You may or may not be aware that horse operations must comply with the same regulations for soil erosion, sedimentation control, and manure management that all other agricultural operations need to comply with.
Do you know where to go for technical assistance?
Your local County Conservation District or USDA NRCS office can help explain the requirements to you. They may be able to assist with further technical assistance and possibly some financial assistance as well.
Equine owners can write their own Manure Management Plan. More details can be found here.
Any equine operations which are planting their own hay or other crops need a written conservation plan, sometimes referred to as an agricultural E&S plan. Even if you are not growing hay or other crops, any equine operation which has an Animal Heavy Use Area (AHUA) also needs to have an agricultural E&S plan written. Until recently, equine owners and other farmers were not able to write their own required agricultural erosion and sedimentation control plans (E&S plans). Now, Shelly and Beth encourage you to check out www.paonestop.org to help write your own plan and create your own maps.
If you have horses, and pasture, but do not have crop fields, you still need a written plan to cover the pasture. Contact your County Conservation District or local USDA NRCS office for more details. Essentially, there are two options for pasture:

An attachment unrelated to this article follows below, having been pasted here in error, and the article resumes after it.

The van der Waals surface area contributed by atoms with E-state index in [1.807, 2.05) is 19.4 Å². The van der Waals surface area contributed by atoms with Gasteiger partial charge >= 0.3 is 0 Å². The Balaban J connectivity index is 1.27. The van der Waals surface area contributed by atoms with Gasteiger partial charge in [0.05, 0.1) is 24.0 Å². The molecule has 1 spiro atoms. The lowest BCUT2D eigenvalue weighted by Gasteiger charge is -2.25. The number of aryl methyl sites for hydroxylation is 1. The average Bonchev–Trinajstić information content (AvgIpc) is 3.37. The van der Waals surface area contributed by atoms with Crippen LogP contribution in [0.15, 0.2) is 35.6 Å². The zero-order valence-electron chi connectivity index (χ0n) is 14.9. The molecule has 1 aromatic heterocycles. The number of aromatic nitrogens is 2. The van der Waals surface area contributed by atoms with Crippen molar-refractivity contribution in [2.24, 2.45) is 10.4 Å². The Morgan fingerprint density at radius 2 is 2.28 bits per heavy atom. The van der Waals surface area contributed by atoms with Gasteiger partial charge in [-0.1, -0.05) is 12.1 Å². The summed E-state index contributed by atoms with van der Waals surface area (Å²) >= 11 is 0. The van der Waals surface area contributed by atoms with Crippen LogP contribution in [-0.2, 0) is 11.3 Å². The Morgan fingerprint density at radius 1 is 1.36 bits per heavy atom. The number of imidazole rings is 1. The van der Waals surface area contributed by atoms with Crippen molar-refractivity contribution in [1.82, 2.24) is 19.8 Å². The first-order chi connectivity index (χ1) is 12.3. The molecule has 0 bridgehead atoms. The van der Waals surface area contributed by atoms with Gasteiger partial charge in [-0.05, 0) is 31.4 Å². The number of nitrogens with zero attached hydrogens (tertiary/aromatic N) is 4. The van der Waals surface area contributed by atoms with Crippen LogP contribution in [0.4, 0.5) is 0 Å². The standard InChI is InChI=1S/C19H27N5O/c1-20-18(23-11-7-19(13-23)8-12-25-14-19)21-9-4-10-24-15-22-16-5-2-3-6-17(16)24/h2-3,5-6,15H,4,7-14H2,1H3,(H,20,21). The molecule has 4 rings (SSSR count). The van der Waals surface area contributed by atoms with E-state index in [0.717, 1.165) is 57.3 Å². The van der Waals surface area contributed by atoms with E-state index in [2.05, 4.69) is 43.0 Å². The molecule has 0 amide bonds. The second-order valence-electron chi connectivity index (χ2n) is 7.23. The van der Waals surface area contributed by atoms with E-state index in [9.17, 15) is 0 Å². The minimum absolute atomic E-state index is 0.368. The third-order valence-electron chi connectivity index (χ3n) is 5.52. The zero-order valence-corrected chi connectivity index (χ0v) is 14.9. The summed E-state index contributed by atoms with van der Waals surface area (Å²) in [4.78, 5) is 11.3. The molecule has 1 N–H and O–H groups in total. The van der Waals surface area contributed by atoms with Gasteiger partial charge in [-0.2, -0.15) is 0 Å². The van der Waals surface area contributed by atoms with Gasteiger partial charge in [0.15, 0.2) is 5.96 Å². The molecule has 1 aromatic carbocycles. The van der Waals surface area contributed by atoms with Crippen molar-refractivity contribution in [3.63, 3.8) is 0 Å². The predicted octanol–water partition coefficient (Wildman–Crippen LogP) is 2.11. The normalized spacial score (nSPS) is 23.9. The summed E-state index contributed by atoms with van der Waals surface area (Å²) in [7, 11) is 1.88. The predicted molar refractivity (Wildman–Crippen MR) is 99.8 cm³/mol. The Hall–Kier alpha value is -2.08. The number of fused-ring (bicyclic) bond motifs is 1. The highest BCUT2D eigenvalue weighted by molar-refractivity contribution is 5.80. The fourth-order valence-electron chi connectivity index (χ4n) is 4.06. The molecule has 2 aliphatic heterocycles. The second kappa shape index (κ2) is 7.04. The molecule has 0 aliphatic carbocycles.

- Maintain “dense vegetation throughout the growing season” which minimizes bare spots and maintains average vegetation height of at least 3 inches.
- Develop a Prescribed Grazing Plan, as outlined in NRCS PA Technical Guide Practice Standards
An agricultural E&S plan includes:
- identification of farm and fields
- conservation Best Management Practices (BMPs) needed on cropland, hayland and/or pastures needed to limit soil loss from erosion to an acceptable level (called “T”)
- additional BMPs needed to minimize accelerated soil and manure loss from animal heavy use areas such as barnyards and exercise lots
- maps showing
- streams, lakes, rivers
- fields and property boundaries
- animal heavy use areas
- existing and planned BMPs
- an implementation schedule describing when the planned BMPs will be implemented
- operation and maintenance criteria describing how BMPs will be operated and maintained
According to the PAOneStop website, “The first module of PAOneStop is a Nutrient Management Mapping Module. This module provides a tool to extract data and generate high quality maps that are required for completion of Nutrient Balance Sheets and Nutrient Management Plans.” Nutrient Management Plans are different than a Manure Management Plan. Not all equine operations require a Nutrient Management Plan but all equine operations must have a written Manure Management Plan. Nutrient Balance Sheets may be required if you are exporting your equine manure to other farm operations.
As written on the PAOneStop website, “The second module within PAOneStop, and currently under development, will provide tools to assist farmers in developing Conservation Plans (erosion and sedimentation, E&S) to meet regulatory requirements, reduce soil loss, and protect the water quality.”